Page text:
And finally, it will never, ever, ever be perfect. Every book on your shelf is filled with “mistakes” that the author cringes over every time she or he thinks about them, but you have never noticed. This is easy to say, but perfectionism is a cruel and crushing standard to place on yourself. Whenever I feel it, I think of this story from Osho’s book, Creativity: Unleashing the Forces Within (edited slightly for brevity).
Once there was a great sculptor, a painter, a great artist. His art was so perfect that when he would make a statue of a man, it was difficult to say who was the man and who was the statue. It was so lifelike, so alive, so similar.
An astrologer told him that his death was approaching, he was going to die soon. Of course, he became very much afraid and frightened, and as every man wants to avoid death he also wanted to avoid it. He made statues of himself, eleven in number, and when Death knocked on his door and the Angel of Death entered, he stood hidden among his own eleven statues. He stopped his breathing.
The Angel of Death was puzzled, could not believe his own eyes. It had never happened – it was so irregular! God has never been known to create two persons alike… He is absolutely against carbons, he creates only originals. What has happened? Now, whom to take away? Only one has to be taken…
The Angel of Death could not decide. Puzzled, worried, nervous, he went back. He asked God, “How should I choose?” God laughed. He called the Angel of Death close to him, and he uttered the formula in his ear, the key to finding the real among the unreal. He gave him a secret code and told him, “Just go, and utter it in that room where that artist is hiding himself among his own statues.”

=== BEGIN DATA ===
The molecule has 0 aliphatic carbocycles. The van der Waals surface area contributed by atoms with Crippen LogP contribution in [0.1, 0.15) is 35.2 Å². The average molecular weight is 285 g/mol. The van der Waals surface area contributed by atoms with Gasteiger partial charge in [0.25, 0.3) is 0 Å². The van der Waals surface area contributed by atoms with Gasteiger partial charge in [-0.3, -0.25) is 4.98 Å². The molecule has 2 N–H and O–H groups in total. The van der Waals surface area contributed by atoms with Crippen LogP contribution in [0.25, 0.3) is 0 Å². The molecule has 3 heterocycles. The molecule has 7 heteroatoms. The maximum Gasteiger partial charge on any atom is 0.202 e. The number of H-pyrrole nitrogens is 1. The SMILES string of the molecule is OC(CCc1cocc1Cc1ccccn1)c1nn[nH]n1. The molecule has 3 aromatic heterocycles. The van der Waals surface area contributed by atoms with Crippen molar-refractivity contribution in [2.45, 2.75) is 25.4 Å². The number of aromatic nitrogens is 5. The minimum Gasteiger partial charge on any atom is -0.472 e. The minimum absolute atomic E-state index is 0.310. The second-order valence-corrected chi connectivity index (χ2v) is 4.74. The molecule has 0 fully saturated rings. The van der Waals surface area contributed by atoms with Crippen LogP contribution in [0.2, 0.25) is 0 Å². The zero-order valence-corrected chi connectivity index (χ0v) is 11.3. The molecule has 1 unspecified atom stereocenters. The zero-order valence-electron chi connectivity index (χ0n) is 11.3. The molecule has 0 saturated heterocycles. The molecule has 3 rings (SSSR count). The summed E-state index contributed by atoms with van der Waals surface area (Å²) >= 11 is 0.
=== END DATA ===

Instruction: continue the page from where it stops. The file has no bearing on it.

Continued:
The Angel of Death went, not yet believing it was going to work, but when God has said it he has to do it. He went into the room, looked around and, not addressing anybody in particular, he said, “Sir, everything is perfect except one thing. You have done well, but you have missed one point. One error is there.”
The man completely forgot that he was hiding. He jumped, he said, “What error?”
Death laughed and said, “You’re caught! This is the only errors: you cannot forget yourself. Come on, follow me.”
When we seek perfection we lose perspective – it becomes all about us and our personal need. If we can forget ourselves and focus on the reader who really needs our book, we can move past this. That’s no to say you’ll ever leave it behind entirely. No, I dare say we will all feel it every time we create. But instead of letting us stop us or keep us from releasing our work to the world, we can remember the person who needs our help and let it go.
So, is your book done? Perhaps it’s useful to reframe the question: Is the book ready to be released to the world? That, my friend, is an easier question to answer. I like Seth Godin’s take on the matter: “The reason that you need tricks, distractions, graph paper, desk toys, retreats, conferences, and a coach is that the resistance will do whatever it can to slow you down and average you out. So fight it. Defeat the resistance. Ship often. Ship lousy stuff, but ship. Ship constantly.”